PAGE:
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Date Posted: 06:50:50 06/20/06 Tue
Author: Chuck in ND
Subject: It's not political, but here's dh's latest column
To embrace the summer of the mind
Ross Nelson, The Forum
Published Sunday, June 18, 2006
First came the phone call on a warm morning last July. Then, through the wonder of the Internet, I watched a video clip from a TV station 1,200 miles away. A speeding motorcyclist on a “bullet bike” had gone wide on a corner and smashed into an oncoming dump truck. The clip showed the scene of the accident while someone chuckled in the background, a forlorn motorcycle helmet sitting upright in the middle of the road. A policeman was describing to the reporter what happened but not releasing the name of the dead rider. But I knew. He was my big brother.
There’s been plenty of time to reflect on mortality and physical decline after the shock wore off. My brother and I were a couple of aging baby boomers born scarcely a year apart. Looking behind and ahead, it’s a little hard to accept what the onset of years has and will do to us all. (How typical of a baby boomer–to think somehow we’d be the exception to the rule of old age.)
It isn’t easy losing the exuberant physicality of youth. I recall a distant Sunday when my brother and I, with a couple of other teenage bucks, decided between church meetings to try to lift a full-size pickup’s rear wheels off the ground. There we were in wingtips and ties, one at a time with our backs to the tailgate, hands hooked under the bumper, straining for all we were worth. I reflexively reach out now to speed dial our chiropractor just thinking about it.
A few years back The Forum carried an article on regional drug-free senior powerlifting events. Some of the competitive numbers in my weight class looked achievable so I started training, but re-injury and a later household accident put paid to the whole idea. It’s a melancholy moment to know that whatever limited physical glory you might have reached is in the irretrievably far-off past.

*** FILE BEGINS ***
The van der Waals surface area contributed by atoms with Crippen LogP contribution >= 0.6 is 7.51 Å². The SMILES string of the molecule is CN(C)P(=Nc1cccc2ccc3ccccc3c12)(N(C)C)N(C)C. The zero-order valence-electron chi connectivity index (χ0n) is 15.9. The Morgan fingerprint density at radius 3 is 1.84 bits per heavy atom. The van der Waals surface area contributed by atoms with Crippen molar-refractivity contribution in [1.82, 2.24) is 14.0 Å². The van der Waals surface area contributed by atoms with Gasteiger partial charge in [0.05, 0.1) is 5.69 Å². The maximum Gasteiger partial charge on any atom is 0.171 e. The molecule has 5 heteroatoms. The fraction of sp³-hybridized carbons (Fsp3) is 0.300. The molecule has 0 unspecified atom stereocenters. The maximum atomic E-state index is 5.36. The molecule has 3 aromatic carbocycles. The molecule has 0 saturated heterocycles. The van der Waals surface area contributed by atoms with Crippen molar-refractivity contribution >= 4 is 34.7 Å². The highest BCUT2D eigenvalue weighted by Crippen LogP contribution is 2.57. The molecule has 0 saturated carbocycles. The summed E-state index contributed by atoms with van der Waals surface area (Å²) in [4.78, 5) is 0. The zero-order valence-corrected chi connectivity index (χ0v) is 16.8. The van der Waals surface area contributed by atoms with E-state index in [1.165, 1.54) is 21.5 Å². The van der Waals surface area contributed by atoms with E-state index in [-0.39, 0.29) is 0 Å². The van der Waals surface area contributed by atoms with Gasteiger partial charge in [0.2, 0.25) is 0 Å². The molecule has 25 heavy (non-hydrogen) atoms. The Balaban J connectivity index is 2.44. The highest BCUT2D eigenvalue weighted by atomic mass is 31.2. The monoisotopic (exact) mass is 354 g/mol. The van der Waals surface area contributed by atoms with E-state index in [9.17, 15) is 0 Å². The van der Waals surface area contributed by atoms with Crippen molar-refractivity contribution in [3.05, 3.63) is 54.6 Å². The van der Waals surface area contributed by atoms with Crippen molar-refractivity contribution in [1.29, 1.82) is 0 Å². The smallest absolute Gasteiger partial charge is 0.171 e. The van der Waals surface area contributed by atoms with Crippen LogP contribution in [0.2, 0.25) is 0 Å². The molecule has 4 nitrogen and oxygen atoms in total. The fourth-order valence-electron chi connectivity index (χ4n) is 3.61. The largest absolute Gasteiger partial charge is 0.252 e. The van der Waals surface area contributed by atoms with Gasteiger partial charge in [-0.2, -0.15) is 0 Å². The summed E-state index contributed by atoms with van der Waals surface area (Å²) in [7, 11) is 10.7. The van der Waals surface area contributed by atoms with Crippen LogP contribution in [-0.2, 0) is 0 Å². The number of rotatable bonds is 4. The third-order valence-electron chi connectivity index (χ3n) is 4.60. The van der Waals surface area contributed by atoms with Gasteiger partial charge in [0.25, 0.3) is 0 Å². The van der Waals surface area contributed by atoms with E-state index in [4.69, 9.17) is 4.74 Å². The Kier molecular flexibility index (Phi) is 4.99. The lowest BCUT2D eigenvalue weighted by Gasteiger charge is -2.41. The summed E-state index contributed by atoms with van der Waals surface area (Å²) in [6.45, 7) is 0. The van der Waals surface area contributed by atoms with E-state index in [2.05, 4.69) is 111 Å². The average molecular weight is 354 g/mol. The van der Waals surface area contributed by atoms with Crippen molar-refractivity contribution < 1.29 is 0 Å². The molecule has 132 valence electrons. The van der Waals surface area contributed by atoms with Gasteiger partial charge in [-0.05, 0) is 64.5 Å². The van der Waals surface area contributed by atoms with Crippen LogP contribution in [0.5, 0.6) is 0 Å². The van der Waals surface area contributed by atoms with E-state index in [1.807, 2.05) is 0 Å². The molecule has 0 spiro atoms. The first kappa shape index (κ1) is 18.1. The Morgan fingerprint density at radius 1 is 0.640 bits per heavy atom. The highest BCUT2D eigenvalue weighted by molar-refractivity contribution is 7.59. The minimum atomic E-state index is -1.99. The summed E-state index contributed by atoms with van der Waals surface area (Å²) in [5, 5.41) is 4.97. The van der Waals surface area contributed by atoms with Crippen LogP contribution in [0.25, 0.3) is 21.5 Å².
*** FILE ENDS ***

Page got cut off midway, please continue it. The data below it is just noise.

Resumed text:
One of nature’s clever little tricks is that humans not only reach their physical peak in their early- to mid-20s, but also their mental peak. It’s not a coincidence that great creativity in the arts and major discoveries in the physical sciences tend to cluster in relatively young people. World championship chess players rarely sport much gray hair. Great breakthroughs in math and physics, arguably the most difficult subjects there are, follow the same pattern. One physicist in his early 30s recalled his surprise when the department secretary approached him for his memoirs. Although of course the general assumption was that he had many productive years left in his field, it was also taken for granted that his greatest discoveries were already behind him.
But the mind at least is comparable to summer, in a way. Summer reaches the zenith of its power early on in June, but even as it wanes, has a cumulative effect of greater heat in July and August. So too are there human endeavors that can increase for a while on previously built-up knowledge even as the mind’s raw power recedes. For example, philosophy thrives on a rich, lifelong process of weighing and examining arguments and evidence.
I have no illusions about aging – it brings a steady, inexorable decline of mental and physical powers. My brother will be forever spared the indignities of old age. Yet I still wish that we could have grown old together.
We postal workers each have an individual digital code to get into our workplace. On one occasion, after using mine hundreds of times over the course of years, I completely forgot the numbers. All of them. How … odd.
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